Synopses & Reviews
Based on lectures to advanced undergraduate and first-year graduate students, this is a thorough, sophisticated and modern treatment of elementary algebraic topology, essentially from a homotopy theoretic viewpoint. The presentation of the homotopy theory and the account of duality in homology manifolds make the text ideal for a course on either homotopy or homology theory.The idea of algebraic topology is to translate problems in topology into problems in algebra with the hope that they have a better chance of solution. The translation process is usually carried out by means of the homology or homotopy groups of a topological space. Much of the book is therefore concerned with the construction of these algebraic invariants, and with applications to topological problems, such as the classification of surfaces and duality theorems for manifolds. Other important topics covered are homotopy theory, CW-complexes and the co-homology groups associated with a general Ω-spectrum.Dr. Maunder has provided many examples and exercises as an aid, and the notes and references at the end of each chapter trace the historical development of the subject and also point the way to more advanced results."Throughout the text the style of writing is first class. The author has given much attention to detail, yet ensures that the reader knows where he is going. An excellent book." — Bulletin of the Institute of Mathematics and Its Applications.
Synopsis
Thorough, modern treatment, essentially from a homotopy theoretic viewpoint. Topics include homotopy and simplicial complexes, the fundamental group, homology theory, homotopy theory, homotopy groups and CW-Complexes, and other topics. Includes exercises. Bibliography. 1980 corrected edition.
Synopsis
Thorough, modern treatment, essentially from a homotopy theoretic viewpoint. Topics include homotopy and simplicial complexes, the fundamental group, homology theory, homotopy theory, homotopy groups and CW-Complexes and other topics. Each chapter contains exercises and suggestions for further readi
Synopsis
Based on lectures to advanced undergraduate and first-year graduate students, this is a thorough, sophisticated, and modern treatment of elementary algebraic topology, essentially from a homotopy theoretic viewpoint. Author C.R.F. Maunder provides examples and exercises; and notes and references at the end of each chapter trace the historical development of the subject.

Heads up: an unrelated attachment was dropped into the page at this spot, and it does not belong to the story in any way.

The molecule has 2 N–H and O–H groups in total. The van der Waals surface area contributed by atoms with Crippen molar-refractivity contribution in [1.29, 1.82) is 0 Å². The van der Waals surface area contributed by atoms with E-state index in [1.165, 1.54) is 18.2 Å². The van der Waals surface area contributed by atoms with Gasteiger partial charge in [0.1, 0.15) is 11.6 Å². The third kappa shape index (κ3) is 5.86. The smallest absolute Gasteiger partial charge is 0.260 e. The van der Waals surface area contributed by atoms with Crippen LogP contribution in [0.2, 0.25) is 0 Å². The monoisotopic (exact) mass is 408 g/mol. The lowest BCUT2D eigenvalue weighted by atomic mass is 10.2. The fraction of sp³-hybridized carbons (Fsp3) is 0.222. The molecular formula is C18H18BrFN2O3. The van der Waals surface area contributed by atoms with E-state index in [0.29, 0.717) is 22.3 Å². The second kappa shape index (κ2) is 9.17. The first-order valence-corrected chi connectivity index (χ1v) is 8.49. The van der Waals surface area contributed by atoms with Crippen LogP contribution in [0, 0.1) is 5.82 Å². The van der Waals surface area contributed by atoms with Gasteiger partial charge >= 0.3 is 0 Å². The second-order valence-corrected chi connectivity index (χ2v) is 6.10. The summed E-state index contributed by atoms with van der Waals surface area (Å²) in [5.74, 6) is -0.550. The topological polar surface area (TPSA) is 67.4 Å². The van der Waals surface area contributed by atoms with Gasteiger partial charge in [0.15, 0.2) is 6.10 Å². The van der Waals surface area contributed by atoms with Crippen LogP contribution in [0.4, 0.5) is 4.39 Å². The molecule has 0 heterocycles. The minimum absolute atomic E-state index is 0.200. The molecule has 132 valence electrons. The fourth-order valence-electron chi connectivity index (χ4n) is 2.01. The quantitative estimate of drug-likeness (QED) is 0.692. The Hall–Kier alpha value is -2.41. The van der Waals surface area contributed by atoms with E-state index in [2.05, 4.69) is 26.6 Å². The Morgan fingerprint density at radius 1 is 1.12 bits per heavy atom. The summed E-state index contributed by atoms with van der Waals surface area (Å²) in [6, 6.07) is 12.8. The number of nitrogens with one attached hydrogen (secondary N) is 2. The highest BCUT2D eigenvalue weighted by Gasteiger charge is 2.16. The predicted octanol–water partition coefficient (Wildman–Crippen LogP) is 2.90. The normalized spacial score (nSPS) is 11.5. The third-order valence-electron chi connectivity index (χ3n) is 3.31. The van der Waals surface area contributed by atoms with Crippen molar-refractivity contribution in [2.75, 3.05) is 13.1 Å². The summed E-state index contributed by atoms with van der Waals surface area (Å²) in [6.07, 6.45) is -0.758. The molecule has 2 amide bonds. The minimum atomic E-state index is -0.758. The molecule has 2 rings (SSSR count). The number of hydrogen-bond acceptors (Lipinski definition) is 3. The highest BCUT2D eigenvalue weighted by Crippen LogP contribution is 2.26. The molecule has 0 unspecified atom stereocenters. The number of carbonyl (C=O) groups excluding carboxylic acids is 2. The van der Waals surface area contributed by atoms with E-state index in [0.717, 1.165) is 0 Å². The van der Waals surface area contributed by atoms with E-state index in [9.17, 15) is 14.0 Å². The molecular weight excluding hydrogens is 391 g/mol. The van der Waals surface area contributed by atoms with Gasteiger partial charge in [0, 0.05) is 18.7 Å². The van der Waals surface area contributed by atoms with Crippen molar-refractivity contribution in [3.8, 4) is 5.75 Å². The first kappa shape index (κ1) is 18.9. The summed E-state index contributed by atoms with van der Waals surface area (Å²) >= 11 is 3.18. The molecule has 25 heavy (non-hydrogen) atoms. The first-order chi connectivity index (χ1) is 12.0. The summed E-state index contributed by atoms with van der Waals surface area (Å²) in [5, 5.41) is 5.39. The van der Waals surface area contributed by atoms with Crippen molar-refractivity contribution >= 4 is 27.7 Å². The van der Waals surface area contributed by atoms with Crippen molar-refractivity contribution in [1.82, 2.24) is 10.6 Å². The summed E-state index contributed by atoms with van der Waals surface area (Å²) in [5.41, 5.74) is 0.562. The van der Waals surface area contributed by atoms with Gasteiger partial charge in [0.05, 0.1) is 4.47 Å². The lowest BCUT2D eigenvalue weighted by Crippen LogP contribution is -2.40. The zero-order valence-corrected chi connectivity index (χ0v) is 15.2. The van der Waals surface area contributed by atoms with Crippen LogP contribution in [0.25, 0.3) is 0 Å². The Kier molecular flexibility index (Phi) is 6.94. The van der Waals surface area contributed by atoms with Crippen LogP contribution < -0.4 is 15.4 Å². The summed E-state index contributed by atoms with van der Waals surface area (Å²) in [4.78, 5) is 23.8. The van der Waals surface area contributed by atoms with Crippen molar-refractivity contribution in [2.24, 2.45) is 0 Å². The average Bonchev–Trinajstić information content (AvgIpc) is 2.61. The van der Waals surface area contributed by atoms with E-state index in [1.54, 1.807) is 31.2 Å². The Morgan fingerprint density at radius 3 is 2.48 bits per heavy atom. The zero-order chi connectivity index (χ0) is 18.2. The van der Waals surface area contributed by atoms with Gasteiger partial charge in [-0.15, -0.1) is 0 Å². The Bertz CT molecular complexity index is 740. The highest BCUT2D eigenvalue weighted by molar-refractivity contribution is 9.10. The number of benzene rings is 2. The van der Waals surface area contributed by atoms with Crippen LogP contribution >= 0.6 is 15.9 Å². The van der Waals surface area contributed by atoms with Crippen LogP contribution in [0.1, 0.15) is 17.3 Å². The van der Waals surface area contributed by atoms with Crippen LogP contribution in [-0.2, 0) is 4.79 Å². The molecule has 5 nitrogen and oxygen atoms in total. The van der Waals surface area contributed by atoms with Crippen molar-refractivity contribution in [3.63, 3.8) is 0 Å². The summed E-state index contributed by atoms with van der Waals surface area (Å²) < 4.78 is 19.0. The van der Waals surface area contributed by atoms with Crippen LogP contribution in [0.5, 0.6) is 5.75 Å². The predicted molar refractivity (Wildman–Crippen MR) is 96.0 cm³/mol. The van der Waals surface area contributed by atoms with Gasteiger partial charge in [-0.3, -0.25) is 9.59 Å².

Table of Contents
CHAPTER 1 ALGEBRAIC AND TOPOLOGICAL PRELIMINARIES
1.1 Introduction
1.2 Set theory
1.3 Algebra
1.4 Analytic Topology
CHAPTER 2 HOMOTOPY AND SIMPLICIAL COMPLEXES
2.1 Introduction
2.2 The classification problem; homotopy
2.3 Simplicial complexes
2.4 Homotopy and homeomorphism of polyhedra
2.5 Subdivision and the Simplicial Approximation Theorem
Exercises
Notes on Chapter 2
CHAPTER 3 THE FUNDAMENTAL GROUP
3.1 Introduction
3.2 Definition and elementary properties of the fundamental group
3.3 Methods of calculation
3.4 Classification of triangulable 2-manifolds
Exercises
Notes on Chapter 3
CHAPTER 4 HOMOLOGY THEORY
4.1 Introduction
4.2 Homology groups
4.3 Methods of calculation: simplicial homology
4.4 Methods of calculation: exact sequences
4.5 "Homology groups with arbitrary coefficients, and the Lefschetz Fixed-Point Theorem"
Exercises
Notes on Chapter 4
CHAPTER 5 COHOMOLOGY AND DUALITY THEOREMS
5.1 Introduction
5.2 Definitions and calculation theorems
5.3 The Alexander-Poincaré Duality Theorem
5.4 Manifolds with boundary and the Lefschetz Duality Theorem
Exercises
Notes on Chapter 5
CHAPTER 6 GENERAL HOMOTOPY THEORY
6.1 Introduction
6.2 Some geometric constructions
6.3 Homotopy classes of maps
6.4 Exact sequences
6.5 Fibre and cofibre maps
Exercises
Notes on Chapter 6
CHAPTER 7 HOMOTOPY GROUPS AND CW-COMPLEXES
7.1 Introduction
7.2 Homotopy groups
7.3 CW-complexes
7.4 Homotopy groups of CW-complexes
7.5 The theorem of J. H. C. Whitehead and the Cellular Approximation Theorem
Exercises
Notes on Chapter 7
CHAPTER 8 HOMOLOGY AND COHOMOLOGY OF CW-COMPLEXES
8.1 Introduction
8.2 The Excision Theorem and cellular homology
8.3 The Hurewicz theorem
8.4 Cohomology and Eilenberg-MacLane spaces
8.5 Products
Exercises
Notes on Chapter 8
References
Index